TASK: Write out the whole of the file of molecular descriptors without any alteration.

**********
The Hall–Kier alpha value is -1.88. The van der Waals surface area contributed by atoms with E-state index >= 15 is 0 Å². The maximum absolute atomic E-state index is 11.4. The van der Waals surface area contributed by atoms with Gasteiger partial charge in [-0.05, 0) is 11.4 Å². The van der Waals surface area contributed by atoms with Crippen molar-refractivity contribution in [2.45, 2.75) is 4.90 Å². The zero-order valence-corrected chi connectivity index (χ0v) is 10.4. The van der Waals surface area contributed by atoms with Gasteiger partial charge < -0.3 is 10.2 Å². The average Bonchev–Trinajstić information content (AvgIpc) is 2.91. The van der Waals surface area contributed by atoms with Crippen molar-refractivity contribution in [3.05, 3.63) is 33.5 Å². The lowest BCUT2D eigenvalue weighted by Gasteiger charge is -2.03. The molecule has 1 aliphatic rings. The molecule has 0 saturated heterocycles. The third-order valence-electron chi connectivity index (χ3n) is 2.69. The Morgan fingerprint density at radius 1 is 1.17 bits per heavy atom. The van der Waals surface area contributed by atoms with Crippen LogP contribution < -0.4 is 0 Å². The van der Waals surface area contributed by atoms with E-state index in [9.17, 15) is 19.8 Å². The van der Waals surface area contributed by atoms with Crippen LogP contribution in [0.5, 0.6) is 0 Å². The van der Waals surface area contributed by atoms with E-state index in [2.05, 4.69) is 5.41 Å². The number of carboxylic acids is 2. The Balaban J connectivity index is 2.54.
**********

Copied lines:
The Hall–Kier alpha value is -1.88. The van der Waals surface area contributed by atoms with E-state index >= 15 is 0 Å². The maximum absolute atomic E-state index is 11.4. The van der Waals surface area contributed by atoms with Gasteiger partial charge in [-0.05, 0) is 11.4 Å². The van der Waals surface area contributed by atoms with Crippen molar-refractivity contribution in [2.45, 2.75) is 4.90 Å². The zero-order valence-corrected chi connectivity index (χ0v) is 10.4. The van der Waals surface area contributed by atoms with Gasteiger partial charge < -0.3 is 10.2 Å². The average Bonchev–Trinajstić information content (AvgIpc) is 2.91. The van der Waals surface area contributed by atoms with Crippen molar-refractivity contribution in [3.05, 3.63) is 33.5 Å². The lowest BCUT2D eigenvalue weighted by Gasteiger charge is -2.03. The molecule has 1 aliphatic rings. The molecule has 0 saturated heterocycles. The third-order valence-electron chi connectivity index (χ3n) is 2.69. The Morgan fingerprint density at radius 1 is 1.17 bits per heavy atom. The van der Waals surface area contributed by atoms with Crippen LogP contribution < -0.4 is 0 Å². The van der Waals surface area contributed by atoms with E-state index in [9.17, 15) is 19.8 Å². The van der Waals surface area contributed by atoms with Crippen LogP contribution in [0.5, 0.6) is 0 Å². The van der Waals surface area contributed by atoms with E-state index in [2.05, 4.69) is 5.41 Å². The number of carboxylic acids is 2. The Balaban J connectivity index is 2.54.